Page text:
Grizzly bear No. 211, also called ‘Scarface,’ has been captured 17 times in 25 years, and scientists say this year could be his last.
Born 25 years ago during the grizzly baby boom, bear No. 211 has since become one of Yellowstone National Park’s most famous bruins.
Visitors to Yellowstone in his home area have named the big grizzly ‘Scarface’ for the obvious gashes healed on him over the years.
Genetic testing has shown that he has fathered at least three cubs in a time when the park has seen the reintroduction of wolves, and grizzly populations that have risen from 300 to over 750.
Now that the Greater Yellowstone Ecosystem has reached the peak capacity grizzly bear population for the amount of resources available to bears, some scientists are calling for federal protections to be removed.
With much of his life spent near roads in full view of the park’s nature watching public, No. 211 has been observed fighting and even chasing wolves away from prime feeding carcasses. It seems that it has also made it easier to catch him at a rate of 17 times over 25 years.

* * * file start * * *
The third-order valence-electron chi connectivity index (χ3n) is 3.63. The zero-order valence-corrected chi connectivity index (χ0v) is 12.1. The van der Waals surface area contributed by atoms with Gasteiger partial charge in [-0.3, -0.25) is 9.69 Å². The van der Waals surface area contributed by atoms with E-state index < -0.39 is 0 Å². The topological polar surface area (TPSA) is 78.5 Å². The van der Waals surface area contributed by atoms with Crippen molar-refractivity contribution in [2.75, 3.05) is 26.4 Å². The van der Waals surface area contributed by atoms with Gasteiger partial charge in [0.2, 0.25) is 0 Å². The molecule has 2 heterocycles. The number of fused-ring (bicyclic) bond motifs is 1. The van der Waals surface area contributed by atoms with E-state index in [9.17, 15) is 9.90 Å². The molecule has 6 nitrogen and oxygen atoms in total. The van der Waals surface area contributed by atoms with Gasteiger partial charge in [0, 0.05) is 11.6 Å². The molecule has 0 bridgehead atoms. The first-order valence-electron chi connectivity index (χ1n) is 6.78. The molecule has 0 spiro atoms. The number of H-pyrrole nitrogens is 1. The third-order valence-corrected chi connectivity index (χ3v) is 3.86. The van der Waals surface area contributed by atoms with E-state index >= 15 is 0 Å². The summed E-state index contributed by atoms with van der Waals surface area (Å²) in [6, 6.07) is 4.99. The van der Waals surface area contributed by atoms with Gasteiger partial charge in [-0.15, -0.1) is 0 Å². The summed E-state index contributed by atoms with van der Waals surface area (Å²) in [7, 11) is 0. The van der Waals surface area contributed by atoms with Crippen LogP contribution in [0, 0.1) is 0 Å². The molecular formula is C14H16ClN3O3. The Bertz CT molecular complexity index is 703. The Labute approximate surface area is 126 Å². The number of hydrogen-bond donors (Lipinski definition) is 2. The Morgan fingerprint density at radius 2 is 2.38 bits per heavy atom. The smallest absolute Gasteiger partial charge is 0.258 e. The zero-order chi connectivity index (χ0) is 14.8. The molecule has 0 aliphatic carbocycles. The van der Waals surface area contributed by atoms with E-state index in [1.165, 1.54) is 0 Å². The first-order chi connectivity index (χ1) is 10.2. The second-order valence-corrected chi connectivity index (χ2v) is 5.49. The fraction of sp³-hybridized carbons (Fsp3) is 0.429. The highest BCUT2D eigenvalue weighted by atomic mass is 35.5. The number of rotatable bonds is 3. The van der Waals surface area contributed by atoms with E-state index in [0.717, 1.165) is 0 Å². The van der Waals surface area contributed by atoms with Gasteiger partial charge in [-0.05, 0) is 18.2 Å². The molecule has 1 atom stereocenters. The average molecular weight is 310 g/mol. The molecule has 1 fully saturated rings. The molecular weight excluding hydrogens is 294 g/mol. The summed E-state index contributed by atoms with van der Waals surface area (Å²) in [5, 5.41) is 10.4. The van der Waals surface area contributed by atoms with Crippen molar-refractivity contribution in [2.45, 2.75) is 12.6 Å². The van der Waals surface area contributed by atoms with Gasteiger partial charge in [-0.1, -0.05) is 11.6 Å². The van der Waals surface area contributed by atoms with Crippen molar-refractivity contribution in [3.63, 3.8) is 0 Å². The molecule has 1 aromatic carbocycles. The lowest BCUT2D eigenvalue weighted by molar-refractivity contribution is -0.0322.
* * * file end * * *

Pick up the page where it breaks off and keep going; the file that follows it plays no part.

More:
Kerry Gunther, the park’s bear management program leader said, “Wherever we set traps, he seems to find them”
He was snared for the first time in 1993 near Mount Washburn at the age of 3, and weighed in at 150 pounds.
In 2001, Scarface, who couldn’t resist a road-killed deer, was scooped up again in the prime of his life weighing in at a whopping 597 pounds, his highest weight on record.
Now after 25 years, and reaching what scientists consider a wild grizzly’s lifespan, he was caught again on August 25, 2015 and weighed only a mere 338 pounds.
Gunther noted that he expects No. 211 to die during the winter or possibly next spring when food is scarce and competition with other bears and wolves is fierce.